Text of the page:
Introducing Dr Sean Willcock

Dr Sean Willcock's interests span art, photography and print culture in the long nineteenth century, with a particular focus on the visual legacies of the British Empire. His first monograph, Victorian Visions of War and Peace: Aesthetics, Sovereignty and Violence in the British Empire, c. 1851-1900 (Yale University Press / Paul Mellon Centre for Studies in British Art) is published December 2021. 

Tell us about your research. 

My research spans art, photography and print culture in the long nineteenth century, with a particular focus on how such visual material has defined the experience and memory of violence. I’ve recently finished a book about how the arrival of photography and the rise of the illustrated press in the Victorian era shaped British perceptions of their empire and the frequent wars that were needed to sustain it. I’m interested in how new visual technologies were implicated in broader shifts in cultural sensibilities regarding the picturing and witnessing of violence. 

Can you explain the shift in public and political discourse that accompanied the rise of photography and 19th-century mass media? 

Let’s take the period immediately following one of the defining moments of the Victorian era, the Great Exhibition of 1851. This was staged at the Crystal Palace in Hyde Park and was heralded by some as a ‘Temple of Peace’. Its celebration of trade and artistic interchange was supposed to usher in a new age in which violent international competition was no longer necessary. However, this geopolitical utopianism was difficult to sustain in the coming decade, which saw Britain at war everywhere from Crimea to China.  

These conflicts were given unprecedented visual coverage. The coterminous rise of the popular illustrated press and photographic technologies was part of a broader revolution in communications, from telegraphy to railways and steamship transportation. New forms of violent imagery quickly became entrenched in British culture. Photographers operating in warzones and war artists working ‘on the spot’ fed a growing public appetite for images of global conflict. Publications like the Illustrated London News and The Graphic catered to what Rudyard Kipling would go on to describe in his 1890 story The Light That Failed as ‘the blind, brutal, British public’s bestial thirst for blood.’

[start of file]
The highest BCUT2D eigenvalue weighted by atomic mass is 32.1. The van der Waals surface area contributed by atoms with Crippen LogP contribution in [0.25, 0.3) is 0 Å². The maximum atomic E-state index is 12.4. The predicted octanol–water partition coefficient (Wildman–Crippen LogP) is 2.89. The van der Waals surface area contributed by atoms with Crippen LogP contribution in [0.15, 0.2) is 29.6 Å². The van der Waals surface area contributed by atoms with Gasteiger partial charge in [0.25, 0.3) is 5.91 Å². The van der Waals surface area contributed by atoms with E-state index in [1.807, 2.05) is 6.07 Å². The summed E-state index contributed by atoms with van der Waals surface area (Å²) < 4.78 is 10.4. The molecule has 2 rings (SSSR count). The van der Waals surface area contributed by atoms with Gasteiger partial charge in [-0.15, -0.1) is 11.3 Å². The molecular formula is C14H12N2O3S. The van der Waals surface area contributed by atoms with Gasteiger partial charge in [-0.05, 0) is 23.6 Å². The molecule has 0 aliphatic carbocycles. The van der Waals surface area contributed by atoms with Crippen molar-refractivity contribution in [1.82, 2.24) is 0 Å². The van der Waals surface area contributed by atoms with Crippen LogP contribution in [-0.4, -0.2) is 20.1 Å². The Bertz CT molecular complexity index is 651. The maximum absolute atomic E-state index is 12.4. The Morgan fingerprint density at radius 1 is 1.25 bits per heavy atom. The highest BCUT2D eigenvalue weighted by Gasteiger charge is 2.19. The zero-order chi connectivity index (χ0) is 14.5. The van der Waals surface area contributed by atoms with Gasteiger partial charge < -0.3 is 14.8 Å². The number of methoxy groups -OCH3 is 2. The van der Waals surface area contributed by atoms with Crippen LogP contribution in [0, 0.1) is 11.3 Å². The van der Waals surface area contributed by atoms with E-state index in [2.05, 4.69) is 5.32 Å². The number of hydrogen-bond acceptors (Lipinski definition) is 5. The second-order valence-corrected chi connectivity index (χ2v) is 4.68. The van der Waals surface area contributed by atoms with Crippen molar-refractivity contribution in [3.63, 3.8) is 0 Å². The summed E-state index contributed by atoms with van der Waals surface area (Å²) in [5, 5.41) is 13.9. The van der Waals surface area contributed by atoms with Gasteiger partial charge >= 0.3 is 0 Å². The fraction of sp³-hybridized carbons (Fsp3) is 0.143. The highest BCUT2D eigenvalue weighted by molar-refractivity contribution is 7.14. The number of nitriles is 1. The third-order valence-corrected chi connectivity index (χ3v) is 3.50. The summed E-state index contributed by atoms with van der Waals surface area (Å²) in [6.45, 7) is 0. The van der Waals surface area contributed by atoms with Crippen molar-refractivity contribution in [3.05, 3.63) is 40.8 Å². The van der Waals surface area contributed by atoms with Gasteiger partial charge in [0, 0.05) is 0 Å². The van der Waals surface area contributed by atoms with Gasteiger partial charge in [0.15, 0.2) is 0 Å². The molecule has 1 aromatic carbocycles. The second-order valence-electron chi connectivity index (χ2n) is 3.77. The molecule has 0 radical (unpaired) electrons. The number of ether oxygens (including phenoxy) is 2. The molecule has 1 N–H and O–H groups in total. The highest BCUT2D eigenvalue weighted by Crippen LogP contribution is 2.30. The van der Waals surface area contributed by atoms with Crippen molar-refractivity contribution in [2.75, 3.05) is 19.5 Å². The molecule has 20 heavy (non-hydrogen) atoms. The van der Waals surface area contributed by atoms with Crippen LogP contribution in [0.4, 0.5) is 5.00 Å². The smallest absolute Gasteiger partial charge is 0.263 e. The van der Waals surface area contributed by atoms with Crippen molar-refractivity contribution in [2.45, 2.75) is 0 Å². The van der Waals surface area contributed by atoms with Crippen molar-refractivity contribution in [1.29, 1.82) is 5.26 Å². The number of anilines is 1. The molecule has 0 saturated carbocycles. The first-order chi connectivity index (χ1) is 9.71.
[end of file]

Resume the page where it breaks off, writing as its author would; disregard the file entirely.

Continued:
Illustrated journalism was to modern society what gladiatorial combat had been to the ancient world: ‘They have no arenas now’, Kipling wrote, ‘but they must have special correspondents.’ To later Victorian generations accustomed to consuming images of incessant colonial wars, the grand claims which the Great Exhibition had made for ‘the arts of peace’ in 1851 seemed like a quaint relic of an innocent time.  

In your academic profile, you mention ‘the wide-ranging traffic that developed between art and violence during the Victorian era’. Can you explain, perhaps giving examples? 

There was a shift in British taste surrounding the artistic representation of violence in this period. In 1861, William Michael Rossetti could still make the claim that, due to their apparently superior moral sensibility (compared to, say, those bloodthirsty French), British painters ‘have never fully grappled with military art, they have only hovered around the edges’. Soon afterwards, however, there was a radical expansion of the market for just this sort of painting. Why? It’s partly to do with the increasing visibility of warfare in the illustrated weeklies and the growing enthusiasm of the middle classes for the army, as demonstrated by the Volunteer Movement established in 1859.